Analysts use visual analytical systems for exploring and analyzing structured datasets and increasingly require tools to access supporting documents, research papers and news reports. Visual analytical systems for text cor- pora typically concentrate on techniques for exploring only document collections. We have developed a system for visualizing and analyzing both document collections and structured datasets. We describe a document visu- alization tool called InfoMaps developed by us within Weave, an open source framework for data exploration and analysis. Users of Weave analyzing datasets can search for documents from the web and networked repositories, and can use the matched documents as a part of their analysis. Conversely documents in InfoMaps can be used to identify relevant data subsets. In this paper, we discuss InfoMaps, its use and integration with other visual tools of Weave and our approach to the information extraction and integration process.
Iterative clustering (e.g. K-Means, EM) is one of the most commonly used clustering methods, which attempts to
iteratively find a local optimum starting from an initial condition, including initial centroids and initial number of
clusters. For iterative clustering, research has shown that the initial conditions are crucial to clustering quality and
running time of a clustering computation. Using a novel visualization tool, CComViz (Cluster Comparison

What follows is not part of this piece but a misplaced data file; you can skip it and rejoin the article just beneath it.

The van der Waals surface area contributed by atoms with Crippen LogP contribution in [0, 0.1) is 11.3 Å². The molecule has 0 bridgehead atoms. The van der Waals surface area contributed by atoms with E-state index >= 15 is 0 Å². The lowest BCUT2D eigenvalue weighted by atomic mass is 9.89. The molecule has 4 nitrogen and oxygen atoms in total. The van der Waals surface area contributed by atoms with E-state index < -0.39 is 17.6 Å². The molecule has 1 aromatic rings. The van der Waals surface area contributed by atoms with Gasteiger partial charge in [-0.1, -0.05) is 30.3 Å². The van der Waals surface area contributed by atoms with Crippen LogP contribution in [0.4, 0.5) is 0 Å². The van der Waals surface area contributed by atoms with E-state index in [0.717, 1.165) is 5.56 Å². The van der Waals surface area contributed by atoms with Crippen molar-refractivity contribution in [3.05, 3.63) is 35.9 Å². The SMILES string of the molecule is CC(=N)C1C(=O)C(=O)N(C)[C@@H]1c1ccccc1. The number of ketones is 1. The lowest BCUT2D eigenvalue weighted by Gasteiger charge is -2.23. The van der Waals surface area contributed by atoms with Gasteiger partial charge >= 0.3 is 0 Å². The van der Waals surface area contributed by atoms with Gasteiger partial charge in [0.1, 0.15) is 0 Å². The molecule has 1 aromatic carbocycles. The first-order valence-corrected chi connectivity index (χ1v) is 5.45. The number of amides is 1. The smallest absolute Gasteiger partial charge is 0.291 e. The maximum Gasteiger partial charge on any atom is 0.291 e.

Visualization), we present an innovative approach to refine the initial centroids and the number of clusters by visually
analyzing multiple clustering results generated by different clustering algorithms. As an example, we apply our new
approach to a gene expression case study for generating a better and converging clustering. The proposed approach is
considered to be an extension to cluster ensembles since the original data sources are reused, while in classic cluster
ensembles they are not.
Tightly coupled visualization and analysis is a powerful approach to data exploration especially for clustering. We describe such a specific integration of analysis and visualization for the evaluation of multiple partitions of a data set. Partitions are decompositions of a dataset into a family of disjoint subsets. They may be the results of clustering, of groupings of categorical dimensions, of binned numerical dimensions, of predetermined class labeling dimensions, or of prior knowledge structured in mutually exclusive format (one data item associated with one and only one outcome).
Partition or cluster stability analysis can be used to identify near-optimal structures, build ensembles, or conduct validation. We extend Parallel Sets to a new visualization tool which provides for the mutual comparison and evaluation of multiple partitions of the same dataset. We describe a novel layout algorithm for informatively rearranging the order of records and dimensions. We provide examples of its application to data stability and correlation at the record, cluster, and dimension levels within a single interactive display.